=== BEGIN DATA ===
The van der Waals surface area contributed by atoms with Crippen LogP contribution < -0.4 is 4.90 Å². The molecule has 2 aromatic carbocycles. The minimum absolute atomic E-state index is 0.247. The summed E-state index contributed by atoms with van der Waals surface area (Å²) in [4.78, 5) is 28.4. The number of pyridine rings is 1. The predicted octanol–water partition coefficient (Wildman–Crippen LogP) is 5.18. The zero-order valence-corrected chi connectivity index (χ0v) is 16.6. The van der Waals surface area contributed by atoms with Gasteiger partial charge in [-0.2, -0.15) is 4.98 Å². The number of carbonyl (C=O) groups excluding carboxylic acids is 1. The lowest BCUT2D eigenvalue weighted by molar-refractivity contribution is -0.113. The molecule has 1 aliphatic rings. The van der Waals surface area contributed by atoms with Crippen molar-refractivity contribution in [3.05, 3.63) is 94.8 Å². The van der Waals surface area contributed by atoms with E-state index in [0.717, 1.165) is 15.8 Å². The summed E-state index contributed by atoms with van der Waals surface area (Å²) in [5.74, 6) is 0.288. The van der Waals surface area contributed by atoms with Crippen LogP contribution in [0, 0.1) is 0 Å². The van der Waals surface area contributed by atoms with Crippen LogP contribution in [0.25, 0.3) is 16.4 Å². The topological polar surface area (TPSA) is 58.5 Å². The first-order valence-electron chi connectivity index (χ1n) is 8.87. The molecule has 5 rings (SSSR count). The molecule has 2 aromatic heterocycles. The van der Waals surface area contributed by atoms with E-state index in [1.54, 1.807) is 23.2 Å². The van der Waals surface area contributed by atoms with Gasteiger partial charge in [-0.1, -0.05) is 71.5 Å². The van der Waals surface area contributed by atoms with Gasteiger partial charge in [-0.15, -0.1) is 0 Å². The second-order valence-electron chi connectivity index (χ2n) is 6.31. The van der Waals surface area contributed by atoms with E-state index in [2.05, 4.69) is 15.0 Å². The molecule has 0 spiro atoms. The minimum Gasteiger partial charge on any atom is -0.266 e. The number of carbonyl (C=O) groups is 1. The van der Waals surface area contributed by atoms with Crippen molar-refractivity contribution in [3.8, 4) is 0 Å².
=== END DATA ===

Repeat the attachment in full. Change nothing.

The van der Waals surface area contributed by atoms with Crippen LogP contribution < -0.4 is 4.90 Å². The molecule has 2 aromatic carbocycles. The minimum absolute atomic E-state index is 0.247. The summed E-state index contributed by atoms with van der Waals surface area (Å²) in [4.78, 5) is 28.4. The number of pyridine rings is 1. The predicted octanol–water partition coefficient (Wildman–Crippen LogP) is 5.18. The zero-order valence-corrected chi connectivity index (χ0v) is 16.6. The van der Waals surface area contributed by atoms with Gasteiger partial charge in [-0.2, -0.15) is 4.98 Å². The number of carbonyl (C=O) groups excluding carboxylic acids is 1. The lowest BCUT2D eigenvalue weighted by molar-refractivity contribution is -0.113. The molecule has 1 aliphatic rings. The van der Waals surface area contributed by atoms with Crippen molar-refractivity contribution in [3.05, 3.63) is 94.8 Å². The van der Waals surface area contributed by atoms with E-state index in [0.717, 1.165) is 15.8 Å². The summed E-state index contributed by atoms with van der Waals surface area (Å²) in [5.74, 6) is 0.288. The van der Waals surface area contributed by atoms with Crippen LogP contribution in [0, 0.1) is 0 Å². The van der Waals surface area contributed by atoms with Crippen LogP contribution in [0.25, 0.3) is 16.4 Å². The topological polar surface area (TPSA) is 58.5 Å². The first-order valence-electron chi connectivity index (χ1n) is 8.87. The molecule has 5 rings (SSSR count). The molecule has 2 aromatic heterocycles. The van der Waals surface area contributed by atoms with E-state index in [1.54, 1.807) is 23.2 Å². The van der Waals surface area contributed by atoms with Gasteiger partial charge in [-0.1, -0.05) is 71.5 Å². The van der Waals surface area contributed by atoms with Gasteiger partial charge in [-0.15, -0.1) is 0 Å². The second-order valence-electron chi connectivity index (χ2n) is 6.31. The van der Waals surface area contributed by atoms with E-state index in [2.05, 4.69) is 15.0 Å². The molecule has 0 spiro atoms. The minimum Gasteiger partial charge on any atom is -0.266 e. The number of carbonyl (C=O) groups is 1. The van der Waals surface area contributed by atoms with Crippen molar-refractivity contribution in [3.8, 4) is 0 Å².